I am writing regarding the National Labor Relations Board's ("NLRB") actions in response to a decision by The Boeing Company ("Boeing") to locate its new 787 Dreamliner manufacturing facility in Charleston, South Carolina. In making this decision, Boeing sought to achieve economic competitiveness for its global customer base, create jobs and an economic boom to a state that has nearly 10% unemployment, and maintain its status as a world leader in the aerospace industry. Boeing has a strong record of providing good-paying jobs for American workers, including in my home-state of Montana, and for helping keep America safe. This is exactly the type of private enterprise expansion our economy needs to drive itself through a still-sluggish recovery.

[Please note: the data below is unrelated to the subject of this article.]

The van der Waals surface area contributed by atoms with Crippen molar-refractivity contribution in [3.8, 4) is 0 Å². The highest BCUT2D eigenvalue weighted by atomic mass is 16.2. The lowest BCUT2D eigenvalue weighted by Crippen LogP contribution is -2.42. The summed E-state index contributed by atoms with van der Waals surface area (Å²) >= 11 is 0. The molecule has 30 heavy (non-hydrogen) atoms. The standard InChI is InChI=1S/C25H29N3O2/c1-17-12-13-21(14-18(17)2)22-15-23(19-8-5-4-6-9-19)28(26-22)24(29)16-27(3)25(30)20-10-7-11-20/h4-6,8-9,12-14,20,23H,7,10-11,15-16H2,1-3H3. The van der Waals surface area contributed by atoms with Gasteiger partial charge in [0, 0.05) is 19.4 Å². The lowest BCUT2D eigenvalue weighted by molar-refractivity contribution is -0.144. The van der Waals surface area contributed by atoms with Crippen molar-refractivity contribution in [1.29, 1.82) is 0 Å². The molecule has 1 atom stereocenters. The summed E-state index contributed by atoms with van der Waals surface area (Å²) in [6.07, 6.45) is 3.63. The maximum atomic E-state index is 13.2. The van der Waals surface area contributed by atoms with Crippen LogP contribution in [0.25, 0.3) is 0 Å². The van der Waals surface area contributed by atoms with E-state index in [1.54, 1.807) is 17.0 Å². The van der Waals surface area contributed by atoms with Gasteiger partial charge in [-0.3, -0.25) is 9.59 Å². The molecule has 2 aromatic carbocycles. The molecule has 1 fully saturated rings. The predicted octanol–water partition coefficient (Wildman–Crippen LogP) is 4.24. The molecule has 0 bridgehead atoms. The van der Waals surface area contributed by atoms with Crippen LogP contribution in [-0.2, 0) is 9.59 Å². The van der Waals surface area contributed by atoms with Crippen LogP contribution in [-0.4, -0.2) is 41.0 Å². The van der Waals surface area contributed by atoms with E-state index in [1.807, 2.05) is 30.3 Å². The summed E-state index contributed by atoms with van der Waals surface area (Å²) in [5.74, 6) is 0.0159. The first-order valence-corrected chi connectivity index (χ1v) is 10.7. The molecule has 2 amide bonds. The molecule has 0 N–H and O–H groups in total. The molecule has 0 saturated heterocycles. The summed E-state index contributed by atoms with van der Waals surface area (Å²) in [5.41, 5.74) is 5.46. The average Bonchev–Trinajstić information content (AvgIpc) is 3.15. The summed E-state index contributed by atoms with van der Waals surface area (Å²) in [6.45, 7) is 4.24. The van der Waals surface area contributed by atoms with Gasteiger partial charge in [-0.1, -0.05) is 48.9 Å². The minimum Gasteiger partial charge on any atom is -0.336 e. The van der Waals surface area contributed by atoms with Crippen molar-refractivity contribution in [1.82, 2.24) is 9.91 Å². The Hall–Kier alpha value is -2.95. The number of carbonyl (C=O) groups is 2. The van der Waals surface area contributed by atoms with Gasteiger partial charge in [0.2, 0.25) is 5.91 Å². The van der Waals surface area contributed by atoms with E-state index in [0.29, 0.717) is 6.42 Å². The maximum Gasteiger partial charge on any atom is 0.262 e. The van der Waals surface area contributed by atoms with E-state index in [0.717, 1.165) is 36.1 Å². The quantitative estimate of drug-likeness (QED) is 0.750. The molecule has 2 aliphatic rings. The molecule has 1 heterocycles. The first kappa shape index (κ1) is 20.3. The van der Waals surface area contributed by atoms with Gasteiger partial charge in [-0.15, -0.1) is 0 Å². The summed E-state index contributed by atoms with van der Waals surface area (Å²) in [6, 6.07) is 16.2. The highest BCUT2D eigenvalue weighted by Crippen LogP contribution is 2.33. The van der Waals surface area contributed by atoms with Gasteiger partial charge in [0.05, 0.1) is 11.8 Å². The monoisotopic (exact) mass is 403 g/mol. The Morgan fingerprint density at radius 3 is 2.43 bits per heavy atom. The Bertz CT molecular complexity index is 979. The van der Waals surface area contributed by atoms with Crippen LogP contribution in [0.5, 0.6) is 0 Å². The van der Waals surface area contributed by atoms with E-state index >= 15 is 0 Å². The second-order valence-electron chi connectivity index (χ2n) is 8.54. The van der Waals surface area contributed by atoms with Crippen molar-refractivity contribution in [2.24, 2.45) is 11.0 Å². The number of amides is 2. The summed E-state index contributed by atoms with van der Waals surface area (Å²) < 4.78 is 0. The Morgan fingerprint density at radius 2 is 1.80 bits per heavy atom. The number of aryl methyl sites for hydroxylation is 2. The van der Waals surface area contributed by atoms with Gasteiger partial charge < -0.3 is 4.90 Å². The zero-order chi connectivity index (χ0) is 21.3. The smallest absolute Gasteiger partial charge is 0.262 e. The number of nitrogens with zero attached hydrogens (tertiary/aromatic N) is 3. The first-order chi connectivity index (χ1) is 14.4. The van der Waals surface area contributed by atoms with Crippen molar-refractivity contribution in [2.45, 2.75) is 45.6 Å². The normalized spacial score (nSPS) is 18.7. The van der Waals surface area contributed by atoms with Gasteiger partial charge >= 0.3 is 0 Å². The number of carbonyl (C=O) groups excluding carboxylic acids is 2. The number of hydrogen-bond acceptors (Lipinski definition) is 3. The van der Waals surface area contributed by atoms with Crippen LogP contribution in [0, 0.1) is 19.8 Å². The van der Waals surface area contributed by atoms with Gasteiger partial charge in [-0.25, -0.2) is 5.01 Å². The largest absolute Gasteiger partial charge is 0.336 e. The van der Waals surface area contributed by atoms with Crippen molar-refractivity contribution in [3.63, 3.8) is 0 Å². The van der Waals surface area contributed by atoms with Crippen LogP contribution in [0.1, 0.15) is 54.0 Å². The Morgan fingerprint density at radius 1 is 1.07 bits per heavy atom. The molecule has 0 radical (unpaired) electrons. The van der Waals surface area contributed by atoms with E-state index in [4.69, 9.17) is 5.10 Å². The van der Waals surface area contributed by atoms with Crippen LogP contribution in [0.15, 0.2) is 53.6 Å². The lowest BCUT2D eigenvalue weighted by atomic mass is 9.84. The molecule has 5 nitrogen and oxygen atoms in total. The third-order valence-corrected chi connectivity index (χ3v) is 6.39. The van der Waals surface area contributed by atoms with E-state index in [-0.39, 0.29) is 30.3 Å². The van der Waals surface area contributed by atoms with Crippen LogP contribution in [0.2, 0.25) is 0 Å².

I believe the NLRB's decision to issue a complaint against Boeing in this matter represents a complete breach of the Federal government's role in regulating private industry and that the remedy cited therein is extraordinary and unprecedented. The remedy provided for in this complaint would require Boeing to move the second manufacturing line to the state of Washington. It is more than troubling to me that any agent of the Federal government would have the audacity to seek to overturn legitimate, core business decisions of a private enterprise. Should you succeed in this complaint, not only would Boeing have to abandon the over $1 billion it has currently spent on this facility over the last 17 months, it would also surely need to spend considerably more to build new capacity in Washington. The lost investment and delay in time would significantly impair the company's ability to meet customer demands and commitments for existing orders.